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I can't find information about right pronunciation of patchim ㄷ(ㅅ, ㅆ, ㅈ, ㅉ, ㅌ, ㅊ) before ㄱ. From what I can hear ㄷ should be silent. But I am not sure about it.

For example in words like 웃겨 I hear 우껴 and not 욷껴. Similarly 맛있게 for me sounds like 맛이께 and not 맛읻께. The same with 맛있겠다 which sounds like 맛이껟따.

Sample audio clips:

For 맛있겠다 https://forvo.com/word/%EB%A7%9B%EC%9E%88%EA%B2%A0%EB%8B%A4/#ko
For 맛있게 https://forvo.com/word/%EB%A7%9B%EC%9E%88%EA%B2%8C/#ko

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  • Please post a link to an example of the pronunciation that's confusing you
    – user17915
    Jun 9 at 0:15
  • You can modify your question by clicking the Edit button below the question
    – user17915
    Jun 9 at 3:27
  • As for you clips they sound correct. Although ㅅ/ㅆ in 받침 turn into a ㄷ sound, a ㄱ after a ㄷ sound will strengthen the pronunciation of ㄱ, changing it into a ㄲ.
    – user17915
    Jun 9 at 3:29
  • Yes, I know about that all. But my problem is that I don't hear ㄷ sound in 받침. As I wrote earlier, in the word 맛있게, for example, pronunciation should be 맛읻께 but I hear it like 맛이께. For me ㄷ there is silent. Jun 9 at 3:42
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I agree with you; in regular speech, the 받침 is skipped over in words like 웃기다 and 맛있게. Wikipedia:

When plain stops /p t k/ are not followed by a vowel, they are not released [p̚ t̚ k̚].

The unreleased /t̚/ leaves the tongue in a position that makes it very uncomfortable to make the /k͈/ that follows. Try pronouncing the word "wildcat" without releasing the d, as if it's a Korean 받침. It almost feels like you're swallowing your own tongue, not a pleasant experience. After /t̚/, the tongue is firmly planted on the alveolar ridge while holding in an unreleased breath, obstructing the tract. To make the /k͈/ from there, you would have to drag the tongue back to the velum without releasing at any point. Not pleasant.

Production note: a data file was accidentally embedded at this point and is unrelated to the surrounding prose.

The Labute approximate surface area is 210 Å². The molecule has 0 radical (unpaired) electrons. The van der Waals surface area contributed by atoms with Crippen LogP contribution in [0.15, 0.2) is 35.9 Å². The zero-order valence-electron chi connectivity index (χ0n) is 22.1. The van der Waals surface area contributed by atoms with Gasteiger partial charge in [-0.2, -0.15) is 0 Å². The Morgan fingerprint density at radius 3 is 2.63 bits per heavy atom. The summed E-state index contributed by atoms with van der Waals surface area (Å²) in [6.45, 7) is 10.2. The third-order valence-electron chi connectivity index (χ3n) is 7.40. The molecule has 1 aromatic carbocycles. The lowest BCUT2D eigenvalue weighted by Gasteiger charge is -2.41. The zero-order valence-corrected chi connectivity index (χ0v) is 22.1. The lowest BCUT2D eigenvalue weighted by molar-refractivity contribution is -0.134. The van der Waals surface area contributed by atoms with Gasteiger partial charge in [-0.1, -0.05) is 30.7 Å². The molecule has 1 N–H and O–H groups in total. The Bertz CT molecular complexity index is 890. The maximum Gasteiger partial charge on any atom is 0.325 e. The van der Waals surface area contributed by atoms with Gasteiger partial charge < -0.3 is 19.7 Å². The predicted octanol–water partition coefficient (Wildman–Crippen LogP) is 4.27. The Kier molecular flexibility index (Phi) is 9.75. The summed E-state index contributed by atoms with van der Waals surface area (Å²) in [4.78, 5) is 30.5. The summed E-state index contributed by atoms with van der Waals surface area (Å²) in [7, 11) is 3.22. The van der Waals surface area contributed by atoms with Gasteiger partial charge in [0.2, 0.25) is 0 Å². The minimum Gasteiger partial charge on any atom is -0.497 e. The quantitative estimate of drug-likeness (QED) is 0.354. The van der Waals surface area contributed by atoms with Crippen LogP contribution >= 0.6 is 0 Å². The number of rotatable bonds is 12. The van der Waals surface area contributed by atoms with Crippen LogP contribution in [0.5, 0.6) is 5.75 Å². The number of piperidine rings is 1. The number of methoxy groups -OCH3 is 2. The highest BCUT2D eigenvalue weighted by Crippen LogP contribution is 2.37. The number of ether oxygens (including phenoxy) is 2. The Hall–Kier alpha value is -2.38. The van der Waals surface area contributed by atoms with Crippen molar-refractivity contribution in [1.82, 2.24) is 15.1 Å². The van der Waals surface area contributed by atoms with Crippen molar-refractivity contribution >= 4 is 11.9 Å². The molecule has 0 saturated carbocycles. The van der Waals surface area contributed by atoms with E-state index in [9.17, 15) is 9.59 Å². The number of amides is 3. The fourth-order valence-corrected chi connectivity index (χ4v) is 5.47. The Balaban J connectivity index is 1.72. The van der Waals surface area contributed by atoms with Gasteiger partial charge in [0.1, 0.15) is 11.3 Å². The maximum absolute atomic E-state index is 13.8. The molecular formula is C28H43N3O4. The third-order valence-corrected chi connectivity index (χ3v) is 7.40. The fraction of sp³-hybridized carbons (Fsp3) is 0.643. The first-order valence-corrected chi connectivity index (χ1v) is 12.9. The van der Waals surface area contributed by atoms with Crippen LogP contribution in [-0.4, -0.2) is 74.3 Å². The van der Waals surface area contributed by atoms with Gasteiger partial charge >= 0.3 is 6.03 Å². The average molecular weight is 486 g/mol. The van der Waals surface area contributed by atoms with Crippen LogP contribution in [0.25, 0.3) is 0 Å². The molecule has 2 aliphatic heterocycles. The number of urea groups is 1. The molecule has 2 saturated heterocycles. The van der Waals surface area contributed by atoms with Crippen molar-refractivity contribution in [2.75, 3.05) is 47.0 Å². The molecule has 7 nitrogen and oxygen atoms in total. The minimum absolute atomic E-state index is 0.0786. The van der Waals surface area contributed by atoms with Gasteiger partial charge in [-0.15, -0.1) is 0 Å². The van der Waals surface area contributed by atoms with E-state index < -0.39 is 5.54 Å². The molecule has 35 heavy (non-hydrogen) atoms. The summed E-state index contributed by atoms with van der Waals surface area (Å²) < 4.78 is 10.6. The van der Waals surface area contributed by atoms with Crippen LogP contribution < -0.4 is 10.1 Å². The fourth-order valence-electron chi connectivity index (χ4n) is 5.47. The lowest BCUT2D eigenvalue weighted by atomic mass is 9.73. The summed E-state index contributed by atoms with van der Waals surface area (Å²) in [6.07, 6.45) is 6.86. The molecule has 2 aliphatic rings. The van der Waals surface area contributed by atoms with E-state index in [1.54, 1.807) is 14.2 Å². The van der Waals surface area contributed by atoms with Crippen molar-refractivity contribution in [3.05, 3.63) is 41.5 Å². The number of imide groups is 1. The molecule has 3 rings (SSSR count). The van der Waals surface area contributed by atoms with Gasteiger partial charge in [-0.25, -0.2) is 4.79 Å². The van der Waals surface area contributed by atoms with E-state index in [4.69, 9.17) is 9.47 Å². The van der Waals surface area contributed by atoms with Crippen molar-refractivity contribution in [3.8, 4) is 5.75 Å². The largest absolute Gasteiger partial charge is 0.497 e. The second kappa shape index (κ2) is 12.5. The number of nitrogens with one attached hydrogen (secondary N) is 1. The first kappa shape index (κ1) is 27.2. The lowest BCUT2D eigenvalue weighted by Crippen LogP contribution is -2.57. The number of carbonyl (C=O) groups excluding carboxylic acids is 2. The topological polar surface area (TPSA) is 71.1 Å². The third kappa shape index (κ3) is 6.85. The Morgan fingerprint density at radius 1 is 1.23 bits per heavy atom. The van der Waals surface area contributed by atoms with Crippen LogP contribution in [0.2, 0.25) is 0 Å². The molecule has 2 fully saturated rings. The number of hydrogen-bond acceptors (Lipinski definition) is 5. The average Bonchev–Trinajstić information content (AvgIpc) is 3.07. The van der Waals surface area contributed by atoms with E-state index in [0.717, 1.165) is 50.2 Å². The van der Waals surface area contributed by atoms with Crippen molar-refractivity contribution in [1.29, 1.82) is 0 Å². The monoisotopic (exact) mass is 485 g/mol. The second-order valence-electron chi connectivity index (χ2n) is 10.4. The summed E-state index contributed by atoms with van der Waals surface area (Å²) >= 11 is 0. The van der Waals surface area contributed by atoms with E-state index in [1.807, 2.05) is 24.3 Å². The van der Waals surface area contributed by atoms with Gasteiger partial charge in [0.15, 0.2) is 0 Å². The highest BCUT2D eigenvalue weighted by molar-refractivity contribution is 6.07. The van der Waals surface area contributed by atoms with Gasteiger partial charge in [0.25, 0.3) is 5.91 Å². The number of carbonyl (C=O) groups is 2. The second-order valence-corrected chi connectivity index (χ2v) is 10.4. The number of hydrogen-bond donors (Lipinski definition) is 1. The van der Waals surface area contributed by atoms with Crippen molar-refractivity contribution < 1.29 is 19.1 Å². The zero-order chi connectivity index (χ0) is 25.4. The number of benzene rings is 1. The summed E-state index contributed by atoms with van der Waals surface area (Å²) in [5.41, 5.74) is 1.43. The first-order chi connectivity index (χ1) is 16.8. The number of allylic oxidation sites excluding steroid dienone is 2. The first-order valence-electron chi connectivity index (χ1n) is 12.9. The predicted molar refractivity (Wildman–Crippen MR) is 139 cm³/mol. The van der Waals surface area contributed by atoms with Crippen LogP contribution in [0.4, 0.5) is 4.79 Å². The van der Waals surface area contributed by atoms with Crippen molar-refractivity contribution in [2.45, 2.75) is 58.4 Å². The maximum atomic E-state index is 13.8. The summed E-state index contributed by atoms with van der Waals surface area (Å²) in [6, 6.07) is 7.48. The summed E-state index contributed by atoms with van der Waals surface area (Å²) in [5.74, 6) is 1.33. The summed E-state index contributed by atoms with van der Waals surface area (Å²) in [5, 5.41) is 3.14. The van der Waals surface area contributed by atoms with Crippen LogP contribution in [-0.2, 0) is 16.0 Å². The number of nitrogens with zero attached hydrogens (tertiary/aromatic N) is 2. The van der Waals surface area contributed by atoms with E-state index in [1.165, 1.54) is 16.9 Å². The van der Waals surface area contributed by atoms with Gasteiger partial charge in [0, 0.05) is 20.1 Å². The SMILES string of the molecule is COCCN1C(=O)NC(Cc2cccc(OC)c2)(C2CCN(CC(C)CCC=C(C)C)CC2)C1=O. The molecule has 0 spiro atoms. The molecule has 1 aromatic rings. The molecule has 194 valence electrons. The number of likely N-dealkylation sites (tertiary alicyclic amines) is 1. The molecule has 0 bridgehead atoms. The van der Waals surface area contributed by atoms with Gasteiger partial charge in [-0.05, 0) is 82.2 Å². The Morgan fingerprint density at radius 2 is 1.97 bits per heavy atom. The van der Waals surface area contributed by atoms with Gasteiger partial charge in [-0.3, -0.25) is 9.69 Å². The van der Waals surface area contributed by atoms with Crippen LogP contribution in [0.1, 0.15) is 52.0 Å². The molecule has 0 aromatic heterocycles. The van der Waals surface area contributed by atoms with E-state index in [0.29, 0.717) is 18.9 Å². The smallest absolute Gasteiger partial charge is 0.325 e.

The huge majority of "exceptions" in Korean pronunciation (and many other languages) are for these reasons; in fact, the ㄱ becoming ㄲ is an example in itself.

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I don't know any Korean. However, I have read about it, and the thing that you mention hearing is listed as a feature of Korean pronunciation in A Reference Grammar of Korean, by Samuel E. Martin, page 31.

Martin says that ㄷ+ㄱ that is originally across two syllables ends up being turned into ᄁ, a tense consonant at the start of one syllable (and that /t/ is likewise lost before other tense consonants, including ones that became tense because of coming after a consonant, or before aspirated consonants). However, I think that this is an optional part of fast speech, so that you could also hear a [t] sound before it sometimes.

Actually, something a bit similar is supposed to happen in English: supposedly, /t/, /d/ and /n/ in English can assimilate in place to a following consonant, making "good book" sound like "goob book", "bad cold" sound like "bag cold", and "ten piles" sound like "tem piles". But this is not something that English speakers generally notice or think is happening (and I've read that even if it is hard to hear, the tongue position might still include the original position of /t/, /d/ and /n/), so it wouldn't necessarily be recommended for an English learner to make a special effort to try to pronounce things this way. But it can help to know this kind of thing so that you don't get confused when listening.

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